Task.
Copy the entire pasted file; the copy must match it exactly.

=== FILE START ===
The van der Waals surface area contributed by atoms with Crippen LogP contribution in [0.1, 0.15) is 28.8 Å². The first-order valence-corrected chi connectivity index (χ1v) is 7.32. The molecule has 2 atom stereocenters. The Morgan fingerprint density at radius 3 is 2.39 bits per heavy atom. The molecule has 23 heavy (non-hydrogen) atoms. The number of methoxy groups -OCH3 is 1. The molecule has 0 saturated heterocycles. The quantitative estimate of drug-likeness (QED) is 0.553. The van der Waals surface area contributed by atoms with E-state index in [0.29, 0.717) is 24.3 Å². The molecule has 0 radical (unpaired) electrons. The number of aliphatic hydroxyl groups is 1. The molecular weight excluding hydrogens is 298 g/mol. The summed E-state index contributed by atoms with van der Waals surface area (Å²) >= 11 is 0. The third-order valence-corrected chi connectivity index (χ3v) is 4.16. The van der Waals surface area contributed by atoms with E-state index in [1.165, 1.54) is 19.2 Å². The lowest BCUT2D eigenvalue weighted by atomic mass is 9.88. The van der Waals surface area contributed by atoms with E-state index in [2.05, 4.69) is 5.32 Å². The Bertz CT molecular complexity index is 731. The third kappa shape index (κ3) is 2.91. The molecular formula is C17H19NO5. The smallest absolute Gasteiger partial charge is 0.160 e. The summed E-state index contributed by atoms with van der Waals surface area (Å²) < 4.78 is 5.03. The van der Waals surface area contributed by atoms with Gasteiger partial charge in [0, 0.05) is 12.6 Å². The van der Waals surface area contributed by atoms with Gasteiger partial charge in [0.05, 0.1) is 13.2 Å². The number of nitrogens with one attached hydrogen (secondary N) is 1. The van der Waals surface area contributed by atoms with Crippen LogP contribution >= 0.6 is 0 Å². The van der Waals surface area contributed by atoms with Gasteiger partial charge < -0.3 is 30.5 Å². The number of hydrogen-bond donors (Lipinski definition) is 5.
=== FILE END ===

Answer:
The van der Waals surface area contributed by atoms with Crippen LogP contribution in [0.1, 0.15) is 28.8 Å². The first-order valence-corrected chi connectivity index (χ1v) is 7.32. The molecule has 2 atom stereocenters. The Morgan fingerprint density at radius 3 is 2.39 bits per heavy atom. The molecule has 23 heavy (non-hydrogen) atoms. The number of methoxy groups -OCH3 is 1. The molecule has 0 saturated heterocycles. The quantitative estimate of drug-likeness (QED) is 0.553. The van der Waals surface area contributed by atoms with E-state index in [0.29, 0.717) is 24.3 Å². The molecule has 0 radical (unpaired) electrons. The number of aliphatic hydroxyl groups is 1. The molecular weight excluding hydrogens is 298 g/mol. The summed E-state index contributed by atoms with van der Waals surface area (Å²) >= 11 is 0. The third-order valence-corrected chi connectivity index (χ3v) is 4.16. The van der Waals surface area contributed by atoms with E-state index in [1.165, 1.54) is 19.2 Å². The lowest BCUT2D eigenvalue weighted by atomic mass is 9.88. The van der Waals surface area contributed by atoms with E-state index in [2.05, 4.69) is 5.32 Å². The Bertz CT molecular complexity index is 731. The third kappa shape index (κ3) is 2.91. The molecular formula is C17H19NO5. The smallest absolute Gasteiger partial charge is 0.160 e. The summed E-state index contributed by atoms with van der Waals surface area (Å²) < 4.78 is 5.03. The van der Waals surface area contributed by atoms with Gasteiger partial charge in [0, 0.05) is 12.6 Å². The van der Waals surface area contributed by atoms with Gasteiger partial charge in [0.05, 0.1) is 13.2 Å². The number of nitrogens with one attached hydrogen (secondary N) is 1. The van der Waals surface area contributed by atoms with Crippen LogP contribution >= 0.6 is 0 Å². The van der Waals surface area contributed by atoms with Gasteiger partial charge < -0.3 is 30.5 Å². The number of hydrogen-bond donors (Lipinski definition) is 5.